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Beach Closed: A Summary And Analysis Of Legal Actions To Restore Public Access To Martins Beach

Katie Michel

In 2008, venture capitalist and Silicon Valley luminary Vinod Khosla acquired a coastal property in San Mateo County, California for $32.5 million.[1] The property included a stretch of coastline known as Martins Beach—a “crescent-shaped strip of sand” enclosed by “seventy-five foot cliffs” stretching into the Pacific Ocean to the north and south.[2] The coastal geography only allowed access to Martins Beach through Khosla’s property along Martins Beach Road.[3] For nearly a century, Khosla’s predecessors-in-interest, the Deeney family, had invited the public to use Martins Beach Road to access the beach for a small fee.[4] The Deeneys erected a billboard welcoming the public, and constructed a parking lot, public restrooms, and a convenience store to serve beachgoers, who for generations came to surf, fish and enjoy the scenery.[5] After continuing the Deeneys’ tradition for two years, in 2010 Khosla locked the gate across Martins Beach Road, which bore a new sign reading: “Beach Temporarily Closed for Repair.”[6]

Jumping Ship On Cargo Preference: Promoting Local Procurement Through Private Sector Organizations As A Long-Term Solution To Global Food Insecurity

Melissa Shapiro

Global food insecurity is an international crisis, persisting despite continued efforts to find a long-term solution. According to the United Nations Food and Agriculture Organization (FAO), “food security exists when all people, at all times, have physical social, and economic access to sufficient, safe, and nutritious food, which meets their dietary needs and food preferences for an active and healthy life.”[1] Unfortunately, this standard has proven impossible to meet: roughly one in eight people—842 million—suffer from chronic hunger, with 805 million people unable to receive sufficient nourishment.[2] Sub-Saharan Africa (SSA) is often cited as the most impoverished region because hunger is most prevalent in these nations (at 25%). [3] Other African nations, including the Central African Republic and South Sudan are similarly vulnerable to food insecurity, with the latter finding itself on the brink of famine.[4] Yet world hunger is not isolated to Africa. The largest population of hungry people—500 million—actually reside in Asia, and 98% of food insecurity exists in developing nations around the world. This means that there are more hungry people in the world than the combined populations of the U.S. Canada, and the European Union.[5]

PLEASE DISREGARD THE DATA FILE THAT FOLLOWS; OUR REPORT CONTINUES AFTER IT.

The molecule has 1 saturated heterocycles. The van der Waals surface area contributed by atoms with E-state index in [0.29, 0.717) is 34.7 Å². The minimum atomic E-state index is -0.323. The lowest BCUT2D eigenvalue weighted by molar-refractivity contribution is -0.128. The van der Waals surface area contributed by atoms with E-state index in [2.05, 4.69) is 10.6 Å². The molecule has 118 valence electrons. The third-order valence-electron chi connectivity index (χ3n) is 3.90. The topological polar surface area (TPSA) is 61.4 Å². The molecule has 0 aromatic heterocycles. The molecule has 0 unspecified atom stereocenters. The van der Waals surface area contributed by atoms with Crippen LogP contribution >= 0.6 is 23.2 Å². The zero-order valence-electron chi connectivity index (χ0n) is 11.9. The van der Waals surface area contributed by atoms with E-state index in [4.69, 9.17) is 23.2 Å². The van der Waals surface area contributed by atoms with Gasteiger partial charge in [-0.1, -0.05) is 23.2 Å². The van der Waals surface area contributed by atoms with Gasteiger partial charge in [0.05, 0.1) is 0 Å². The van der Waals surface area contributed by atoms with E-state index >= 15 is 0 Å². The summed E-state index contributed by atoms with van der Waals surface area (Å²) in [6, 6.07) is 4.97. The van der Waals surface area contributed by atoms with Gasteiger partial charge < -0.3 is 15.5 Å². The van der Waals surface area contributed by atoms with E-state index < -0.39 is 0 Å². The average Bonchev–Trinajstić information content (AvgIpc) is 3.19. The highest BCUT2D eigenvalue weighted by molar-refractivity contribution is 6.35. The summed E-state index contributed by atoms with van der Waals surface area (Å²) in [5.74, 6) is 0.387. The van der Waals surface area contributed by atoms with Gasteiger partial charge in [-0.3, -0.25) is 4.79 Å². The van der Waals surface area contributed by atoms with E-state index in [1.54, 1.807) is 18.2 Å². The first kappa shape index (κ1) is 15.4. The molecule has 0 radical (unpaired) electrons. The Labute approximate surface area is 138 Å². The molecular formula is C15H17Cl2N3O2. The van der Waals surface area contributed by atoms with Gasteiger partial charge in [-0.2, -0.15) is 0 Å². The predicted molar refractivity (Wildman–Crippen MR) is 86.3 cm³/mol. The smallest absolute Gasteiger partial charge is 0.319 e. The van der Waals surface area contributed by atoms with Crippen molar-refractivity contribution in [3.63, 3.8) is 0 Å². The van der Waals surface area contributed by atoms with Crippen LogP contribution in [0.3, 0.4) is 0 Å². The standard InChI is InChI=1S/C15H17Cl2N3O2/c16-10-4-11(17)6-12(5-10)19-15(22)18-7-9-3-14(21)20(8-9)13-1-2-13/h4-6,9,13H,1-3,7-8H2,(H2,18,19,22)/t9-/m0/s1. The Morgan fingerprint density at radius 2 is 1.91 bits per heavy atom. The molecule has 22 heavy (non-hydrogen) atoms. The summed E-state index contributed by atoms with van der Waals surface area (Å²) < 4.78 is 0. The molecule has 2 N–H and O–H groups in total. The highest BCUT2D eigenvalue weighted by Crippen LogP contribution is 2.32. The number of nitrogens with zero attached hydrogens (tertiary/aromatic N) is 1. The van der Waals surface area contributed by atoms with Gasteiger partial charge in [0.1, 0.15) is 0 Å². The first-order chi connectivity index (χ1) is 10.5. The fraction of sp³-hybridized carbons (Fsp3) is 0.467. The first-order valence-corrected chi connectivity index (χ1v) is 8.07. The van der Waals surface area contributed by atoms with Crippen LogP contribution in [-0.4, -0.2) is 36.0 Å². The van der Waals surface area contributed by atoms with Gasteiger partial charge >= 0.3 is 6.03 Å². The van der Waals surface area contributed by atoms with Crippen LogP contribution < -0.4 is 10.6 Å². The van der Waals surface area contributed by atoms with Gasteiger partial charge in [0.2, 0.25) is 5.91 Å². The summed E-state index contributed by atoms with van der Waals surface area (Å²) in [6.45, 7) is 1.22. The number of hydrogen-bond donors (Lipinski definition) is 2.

The Coastal Zone Management Act (CZMA): Improvements For More Sustainable State Management Programs Using Massachusetts as a Case Study

Alexandra Van Baars

The Coastal Zone Management Act (CZMA) of 1972 was designed as a means for states to achieve “the effective management, beneficial use, protection, and development of the coastal zone.”[1] Although the CZMA has been effective in certain areas, there are other portions of the CZMA that have become ineffective with the rapid sea level rise contributing to shoreline change in the United States coastal zones.[2] This Note addresses the areas that need improvement and makes a number of proposals for how to increase the effectiveness of the CZMA as a whole.[3]

New Jersey Taxpayers: Funding a Feud the Legislature Could Have Fixed in ‘86

Michael Marotta

My Note begins with the story of Bergen County police officers Saheed Baksh and Jeffery Roberts. On August 12, 2010, Officer Baksh was in vehicular pursuit of a burglary suspect.[1] After passing through six towns, the suspect’s vehicle finally came to rest.[2] Officer Baksh exited his patrol vehicle and allegedly fired two shots at the suspect, who tried to escape on foot, but he missed both times.[3] Officer Roberts responded to the scene shortly thereafter, where he allegedly assisted Baksh pick up the shell casings in an attempt to cover up the shooting.[4] The two officers were indicted on charges of official misconduct, tampering with evidence, and making false statements to investigators.[5] The trial eventually ended in their acquittal and subsequent reinstatement.[6] After the trial, a malicious prosecution action against Bergen County prosecutor John Molinelli and an action for indemnification of legal fees for the acquitted officers loomed.[7] To avoid further litigation, Bergen County settled with Baksh and Roberts by reimbursing them $1.12 million for legal fees and back pay.[8] A claim has been filed with the county’s insurance, but it is unclear if it will cover the settlement.[9]

Lujan v. Defenders of Wildlife—Can Environmental Litigants Regain Ground to Stand on Using the “Ecosystem Nexus” Test for Causation, Redressibility?

Sophie Guilfoyle